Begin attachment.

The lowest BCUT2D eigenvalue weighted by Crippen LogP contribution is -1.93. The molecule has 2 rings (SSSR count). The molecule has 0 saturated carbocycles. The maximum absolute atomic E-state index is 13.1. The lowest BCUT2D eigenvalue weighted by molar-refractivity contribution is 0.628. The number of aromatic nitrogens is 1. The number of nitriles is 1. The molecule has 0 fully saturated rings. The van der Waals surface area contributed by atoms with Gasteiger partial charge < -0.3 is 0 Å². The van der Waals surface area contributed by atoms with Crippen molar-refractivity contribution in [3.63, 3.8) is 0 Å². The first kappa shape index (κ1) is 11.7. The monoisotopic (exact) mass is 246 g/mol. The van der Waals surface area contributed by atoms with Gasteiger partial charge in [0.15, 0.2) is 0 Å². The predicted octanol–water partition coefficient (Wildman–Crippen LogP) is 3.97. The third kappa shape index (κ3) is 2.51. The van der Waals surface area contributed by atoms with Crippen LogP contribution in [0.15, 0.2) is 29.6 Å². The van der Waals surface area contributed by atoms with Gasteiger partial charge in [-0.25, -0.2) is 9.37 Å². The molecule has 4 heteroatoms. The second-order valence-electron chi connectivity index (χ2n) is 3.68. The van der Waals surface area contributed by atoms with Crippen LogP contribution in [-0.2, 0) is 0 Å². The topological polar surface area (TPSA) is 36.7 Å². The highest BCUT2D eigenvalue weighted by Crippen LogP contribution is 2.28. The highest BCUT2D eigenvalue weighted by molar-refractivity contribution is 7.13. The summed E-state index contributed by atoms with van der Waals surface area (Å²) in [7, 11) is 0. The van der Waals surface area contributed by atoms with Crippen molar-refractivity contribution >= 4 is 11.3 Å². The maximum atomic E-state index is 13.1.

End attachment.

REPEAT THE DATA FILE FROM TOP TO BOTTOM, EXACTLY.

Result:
The lowest BCUT2D eigenvalue weighted by Crippen LogP contribution is -1.93. The molecule has 2 rings (SSSR count). The molecule has 0 saturated carbocycles. The maximum absolute atomic E-state index is 13.1. The lowest BCUT2D eigenvalue weighted by molar-refractivity contribution is 0.628. The number of aromatic nitrogens is 1. The number of nitriles is 1. The molecule has 0 fully saturated rings. The van der Waals surface area contributed by atoms with Gasteiger partial charge < -0.3 is 0 Å². The van der Waals surface area contributed by atoms with Crippen molar-refractivity contribution in [3.63, 3.8) is 0 Å². The first kappa shape index (κ1) is 11.7. The monoisotopic (exact) mass is 246 g/mol. The van der Waals surface area contributed by atoms with Gasteiger partial charge in [0.15, 0.2) is 0 Å². The predicted octanol–water partition coefficient (Wildman–Crippen LogP) is 3.97. The third kappa shape index (κ3) is 2.51. The van der Waals surface area contributed by atoms with Crippen LogP contribution in [0.15, 0.2) is 29.6 Å². The van der Waals surface area contributed by atoms with Gasteiger partial charge in [-0.25, -0.2) is 9.37 Å². The molecule has 4 heteroatoms. The second-order valence-electron chi connectivity index (χ2n) is 3.68. The van der Waals surface area contributed by atoms with Crippen LogP contribution in [-0.2, 0) is 0 Å². The topological polar surface area (TPSA) is 36.7 Å². The highest BCUT2D eigenvalue weighted by Crippen LogP contribution is 2.28. The highest BCUT2D eigenvalue weighted by molar-refractivity contribution is 7.13. The summed E-state index contributed by atoms with van der Waals surface area (Å²) in [7, 11) is 0. The van der Waals surface area contributed by atoms with Crippen molar-refractivity contribution >= 4 is 11.3 Å². The maximum atomic E-state index is 13.1.